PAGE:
Harvard Heights is a densely populated, mixed-income neighborhood of 20,000+ people in Central Los Angeles, California. Within in it lies a municipally designated historic overlay zone designed to protect its architecturally significant single-family residences, including the only remaining Greene and Greene house in Los Angeles.
The neighborhood has one private and two public schools. It is the site of a private library dedicated to the memory of singer Ray Charles.
In 2013, the Los Angeles Neighborhood Initiative, in partnership with the City of Los Angeles and local stakeholders, will break ground on the Normandie Cordova Public Park project, located on the current vacant land at the west side of the intersection of Normandie and Cordova. This pocket park project is expected to amplify the community friendly green space, and will include recreational spaces for both adults and children in the Harvard Heights neighborhood.
Harvard Heights as a broader area, flanked by Koreatown to the north, Pico-Union to the east, Adams-Normandie and Jefferson Park to the south and Arlington Heights to the west. The street boundaries are given as north: Pico Boulevard; east: Normandie Avenue; south: Washington Boulevard; and west: Western Boulevard.
The 2000 U.S. census counted 18,587 residents in the 0.79-square-mile neighborhood—an average of 23,473 people per square mile, one of the highest densities in Los Angeles. In 2008 the city estimated that the population had increased to 20,194. The median age for residents was 30, about the same as the city norm.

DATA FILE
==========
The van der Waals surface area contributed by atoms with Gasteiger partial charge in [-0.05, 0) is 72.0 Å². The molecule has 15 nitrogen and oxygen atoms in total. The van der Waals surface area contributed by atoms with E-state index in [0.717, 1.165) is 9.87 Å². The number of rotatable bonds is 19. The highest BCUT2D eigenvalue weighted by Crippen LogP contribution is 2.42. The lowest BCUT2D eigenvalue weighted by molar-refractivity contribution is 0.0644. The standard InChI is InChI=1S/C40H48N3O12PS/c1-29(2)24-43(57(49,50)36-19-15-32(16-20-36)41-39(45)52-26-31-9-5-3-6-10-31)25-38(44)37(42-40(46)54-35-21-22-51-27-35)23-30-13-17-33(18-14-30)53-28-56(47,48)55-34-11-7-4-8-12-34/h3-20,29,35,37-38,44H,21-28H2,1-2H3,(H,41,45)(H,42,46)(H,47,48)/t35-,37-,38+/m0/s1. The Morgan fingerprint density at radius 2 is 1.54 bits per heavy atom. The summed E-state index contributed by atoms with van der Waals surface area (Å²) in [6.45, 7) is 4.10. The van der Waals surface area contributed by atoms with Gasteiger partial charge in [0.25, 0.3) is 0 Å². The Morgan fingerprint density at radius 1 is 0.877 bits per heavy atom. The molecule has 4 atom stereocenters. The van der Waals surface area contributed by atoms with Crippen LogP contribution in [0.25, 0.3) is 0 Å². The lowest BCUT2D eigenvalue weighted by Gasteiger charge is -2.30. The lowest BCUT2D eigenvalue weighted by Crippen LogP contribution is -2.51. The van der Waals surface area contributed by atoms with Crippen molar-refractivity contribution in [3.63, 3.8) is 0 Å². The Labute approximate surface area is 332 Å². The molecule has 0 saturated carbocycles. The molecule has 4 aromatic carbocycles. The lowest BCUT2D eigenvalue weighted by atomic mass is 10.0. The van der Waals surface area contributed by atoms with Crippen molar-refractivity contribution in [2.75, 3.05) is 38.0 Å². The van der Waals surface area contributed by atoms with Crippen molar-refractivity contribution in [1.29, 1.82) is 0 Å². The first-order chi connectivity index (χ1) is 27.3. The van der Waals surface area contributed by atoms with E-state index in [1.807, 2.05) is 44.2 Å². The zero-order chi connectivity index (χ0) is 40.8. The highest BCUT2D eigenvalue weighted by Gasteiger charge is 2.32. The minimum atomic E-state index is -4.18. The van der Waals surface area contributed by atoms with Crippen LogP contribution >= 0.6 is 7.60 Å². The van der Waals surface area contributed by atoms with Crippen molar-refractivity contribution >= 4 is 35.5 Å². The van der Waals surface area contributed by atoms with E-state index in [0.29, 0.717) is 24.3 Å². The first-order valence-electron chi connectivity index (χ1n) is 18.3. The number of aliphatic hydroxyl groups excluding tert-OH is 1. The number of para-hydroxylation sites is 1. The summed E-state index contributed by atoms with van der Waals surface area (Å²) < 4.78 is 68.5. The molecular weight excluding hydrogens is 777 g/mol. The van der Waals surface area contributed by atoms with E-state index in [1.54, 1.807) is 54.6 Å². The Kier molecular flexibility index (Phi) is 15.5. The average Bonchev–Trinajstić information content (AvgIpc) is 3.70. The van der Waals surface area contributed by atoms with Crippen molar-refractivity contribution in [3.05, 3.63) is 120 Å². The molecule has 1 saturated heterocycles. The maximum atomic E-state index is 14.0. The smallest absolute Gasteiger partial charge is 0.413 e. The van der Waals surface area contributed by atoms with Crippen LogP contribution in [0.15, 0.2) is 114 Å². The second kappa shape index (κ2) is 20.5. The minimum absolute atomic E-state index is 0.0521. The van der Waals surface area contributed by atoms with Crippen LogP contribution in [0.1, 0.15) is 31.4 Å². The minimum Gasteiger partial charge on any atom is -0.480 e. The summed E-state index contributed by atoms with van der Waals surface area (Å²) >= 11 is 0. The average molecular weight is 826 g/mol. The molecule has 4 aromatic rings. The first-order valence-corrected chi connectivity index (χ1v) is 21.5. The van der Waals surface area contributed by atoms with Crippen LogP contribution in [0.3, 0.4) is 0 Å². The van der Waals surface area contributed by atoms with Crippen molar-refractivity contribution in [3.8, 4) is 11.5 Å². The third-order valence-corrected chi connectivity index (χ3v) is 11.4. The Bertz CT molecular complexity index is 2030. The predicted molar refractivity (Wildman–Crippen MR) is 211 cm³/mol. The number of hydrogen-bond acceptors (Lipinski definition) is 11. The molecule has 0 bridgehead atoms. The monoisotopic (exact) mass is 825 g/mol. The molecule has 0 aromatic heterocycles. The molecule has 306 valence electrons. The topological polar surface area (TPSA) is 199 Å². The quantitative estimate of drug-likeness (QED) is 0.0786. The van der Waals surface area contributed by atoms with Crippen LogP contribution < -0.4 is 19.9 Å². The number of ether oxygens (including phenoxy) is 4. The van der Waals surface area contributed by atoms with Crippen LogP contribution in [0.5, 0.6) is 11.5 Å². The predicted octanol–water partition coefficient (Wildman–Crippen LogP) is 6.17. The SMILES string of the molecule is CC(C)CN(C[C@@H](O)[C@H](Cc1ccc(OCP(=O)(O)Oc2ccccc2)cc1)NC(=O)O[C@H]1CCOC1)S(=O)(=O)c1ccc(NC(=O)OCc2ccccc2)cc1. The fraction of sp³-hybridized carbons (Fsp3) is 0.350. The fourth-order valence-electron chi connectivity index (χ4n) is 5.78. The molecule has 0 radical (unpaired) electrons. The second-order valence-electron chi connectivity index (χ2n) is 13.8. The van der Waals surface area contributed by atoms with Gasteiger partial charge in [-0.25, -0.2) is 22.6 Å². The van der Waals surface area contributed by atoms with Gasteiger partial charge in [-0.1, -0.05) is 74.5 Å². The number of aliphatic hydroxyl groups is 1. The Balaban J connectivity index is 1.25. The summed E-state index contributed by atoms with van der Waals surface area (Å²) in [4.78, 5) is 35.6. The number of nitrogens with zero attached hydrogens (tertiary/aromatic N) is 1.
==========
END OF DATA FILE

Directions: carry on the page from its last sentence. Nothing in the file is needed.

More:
Harvard Heights was considered moderately diverse ethnically. The breakdown was Latinos, 66.3%; Asians, 13.3%; blacks, 16%, whites, 3.3%; and others, 1.2%. Mexico (32.9%) and El Salvador (24.8%) were the most common places of birth for the 57.8% of the residents who were born abroad, a figure that was considered high compared to the city as a whole.
The median household income in 2008 dollars was $31,173, a low figure for Los Angeles, and a high percentage of households earned $20,000 or less. The average household size of 3.2 people was high for the city of Los Angeles. Renters occupied 84.3% of the housing units, and house- or apartment owners the rest.
The percentages of never-married men and women, 50% and 48,2%, respectively, were among the county’s highest. The 2000 census found 939 families headed by single parents, a high rate for both the city and he county. There were 501 military veterans in 2000, or 3.8%, a low figure for Los Angeles.
Just 10.3% of Harvard Heights residents aged 25 and older had a four-year degree in 2000, a low rate for both the city and the county. The percentage of residents with less than a high school diploma was high for the county.
Schools operating within the Harvard Heights borders are:
- Los Angeles Elementary School, LAUSD, 1211 South Hobart Boulevard
- Bishop Conaty-Our Lady of Loretto High School, private, 2900 West Pico Boulevard
- The Jane B. Eisner School (New Camino Nuevo Charter), charter, 2755 W. 15th St. A middle school campus serving grades 6 through 8